Cyprus has faded from the headlines and the euro (NYSEARCA:FXE) is showing surprising strength. The euro closed the week at $1.31, above several key levels. The economy of the eurozone is weak, but in the short term there may be other factors influencing the euro. In fact, the big story in the currency markets is the yen and the Bank of Japan's new monetary policy. In the race at the printing press, Japan and the U.S. are sprinting ahead of the ECB. In this article I will examine the price action of the euro and key European bond and equity markets. The weakness in the eurozone will catch up with the euro at some point, but until that happens I am looking for select opportunities in Europe.
Printing Press Races
Credit Suisse put out an interesting slide about the balance sheets of the ECB, the Federal Reserve, Bank of England and Bank of Japan (seen here, via Sober Look). Over the last few years these balance sheets have increased as a percentage of the nominal GDPs of their respective countries. Going forward, however, only the ECB is not growing its balance sheet. Clearly, the ECB is falling behind in the printing press races.
At some point the ECB will need to catch up to stimulate the European economy. It has room to lower interest rates and will probably do so in the next few months. The ECB has also hinted about "non-standard" measures, which implies balance sheet growth (but in a different form than the Federal Reserve's QE program). Some are expecting that the ECB will take action at its next meeting, but I am not sure about timing. The euro may start to weaken when the ECB catches up with its central bank peers. Until then it is benefiting from a lot of liquidity in the system and no major crisis in its borders (yet).
I discussed Cyprus in detail in my previous articles, so please see those for reference. Although Cyprus has faded from the headlines, it still faces challenges. Pimco's Mohamed El-Erian addresses Cyprus here: "Cyprus Rescue: From Bad to Worse." Right now, Cyprus problems do not seem to be spreading. But, it is important to watch for any changes.
Euro Price Action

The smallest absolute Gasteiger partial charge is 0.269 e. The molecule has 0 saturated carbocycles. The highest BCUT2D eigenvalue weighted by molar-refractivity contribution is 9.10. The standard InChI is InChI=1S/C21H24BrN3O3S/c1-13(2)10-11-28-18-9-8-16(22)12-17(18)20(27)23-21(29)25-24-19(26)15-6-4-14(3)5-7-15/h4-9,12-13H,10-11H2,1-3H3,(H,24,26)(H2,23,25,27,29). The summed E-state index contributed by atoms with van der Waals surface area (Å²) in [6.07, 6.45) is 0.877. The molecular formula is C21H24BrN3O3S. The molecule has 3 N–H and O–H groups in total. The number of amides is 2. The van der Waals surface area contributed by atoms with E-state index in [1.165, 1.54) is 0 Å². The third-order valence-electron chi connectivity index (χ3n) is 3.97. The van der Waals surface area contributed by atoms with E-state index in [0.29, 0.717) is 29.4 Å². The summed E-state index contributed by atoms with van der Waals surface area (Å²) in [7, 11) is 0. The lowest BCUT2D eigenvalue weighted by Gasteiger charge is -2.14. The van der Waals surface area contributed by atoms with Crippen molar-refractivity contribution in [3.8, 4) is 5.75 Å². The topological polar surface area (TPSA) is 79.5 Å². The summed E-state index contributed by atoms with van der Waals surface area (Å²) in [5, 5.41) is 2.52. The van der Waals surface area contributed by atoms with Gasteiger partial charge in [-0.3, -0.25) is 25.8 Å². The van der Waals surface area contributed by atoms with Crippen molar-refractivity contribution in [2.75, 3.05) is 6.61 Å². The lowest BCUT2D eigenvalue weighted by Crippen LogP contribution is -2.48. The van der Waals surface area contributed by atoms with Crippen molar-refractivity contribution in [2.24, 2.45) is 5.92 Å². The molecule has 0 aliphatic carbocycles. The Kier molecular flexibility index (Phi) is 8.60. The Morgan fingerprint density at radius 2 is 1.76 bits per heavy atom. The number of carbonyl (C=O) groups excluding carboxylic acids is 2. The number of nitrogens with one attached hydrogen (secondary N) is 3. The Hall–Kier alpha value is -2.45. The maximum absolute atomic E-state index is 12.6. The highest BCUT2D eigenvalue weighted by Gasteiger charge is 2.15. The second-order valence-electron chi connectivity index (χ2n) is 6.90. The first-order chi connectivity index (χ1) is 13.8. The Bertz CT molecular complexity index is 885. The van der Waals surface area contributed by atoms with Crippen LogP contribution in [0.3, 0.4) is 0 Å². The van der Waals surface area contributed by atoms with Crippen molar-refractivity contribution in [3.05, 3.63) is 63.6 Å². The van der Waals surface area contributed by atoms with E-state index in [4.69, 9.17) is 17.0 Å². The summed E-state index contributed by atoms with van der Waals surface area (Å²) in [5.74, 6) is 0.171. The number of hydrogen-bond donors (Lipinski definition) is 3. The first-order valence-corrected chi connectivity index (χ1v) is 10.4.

The euro closed the week at $1.3108. It is now clearly above the $1.26-$1.29 band that I have been watching for a while. Also, it is above the 20-, 50- and 200-day moving averages and seems to have broken out of a downtrend starting in February. On this timeframe, the euro seems to turned the tide from a technical perspective.
Click to enlarge images.
European Bond Yields
The European bond market continued to show strength last week, especially the bonds of the peripheral countries. I added France and Portugal to my weekly chart to give more perspective. The yields on the Spanish and Italian 10-year are comfortably below 5%, especially the Italian 10 year at 4.33%. Again, signs of contagion from Cyprus or Slovenia are not showing up in these numbers.
European Equity Markets
The European equity markets had a nice rally last week. The following chart shows the five-day price action for the iShares MSCI Germany Index Fund (NYSEARCA:EWG), iShares MSCI Italy Index Fund (NYSEARCA:EWI), and iShares MSCI Spain Capped Index Fund (NYSEARCA:EWP), and the SPDR EURO STOXX 50 ETF (NYSEARCA:FEZ).
I continue to follow Banco Santander (NYSE:SAN) as a possible play on short-term/mid-term strength in Europe. I haven't invested yet, but it is on my watch list. Banco Santander had a good week, but trailed the EUFN ETF.
Impact of European Equity Markets on U.S. Equity Markets
The S&P 500 (NYSEARCA:SPY) and the Financial Select Sector SPDR ETF (NYSEARCA:XLF) outpaced their European equivalents over the last few months. However, last week was a strong week across the board. The European markets were a catalyst for a correction in the S&P 500 last year, but that does not appear to be the case now. If investors want to take a "sell in May and go away" approach to the S&P 500, there may be rotation to Europe. If the ECB finally catches up with the Fed and BoJ at the printing press, European equities may benefit even if the euro suffers.
There are many good reasons to be bearish on the euro on a long-term basis. However, it has been surprisingly resilient and closed last week above several important levels. The ECB is falling behind its central bank peers at the printing press, which may be supporting the euro for now. I expect that the ECB will lower rates and launch some sort of QE program, which could be a negative for the euro when it happens. In the meantime, bonds of the peripheral European countries have been strong and European equity markets had a nice move last week. I wonder if investors will rotate assets into Europe if they want to take money off the table in the U.S. Europe faces many problems and its economy is weak, but European security prices are showing short-term strength.
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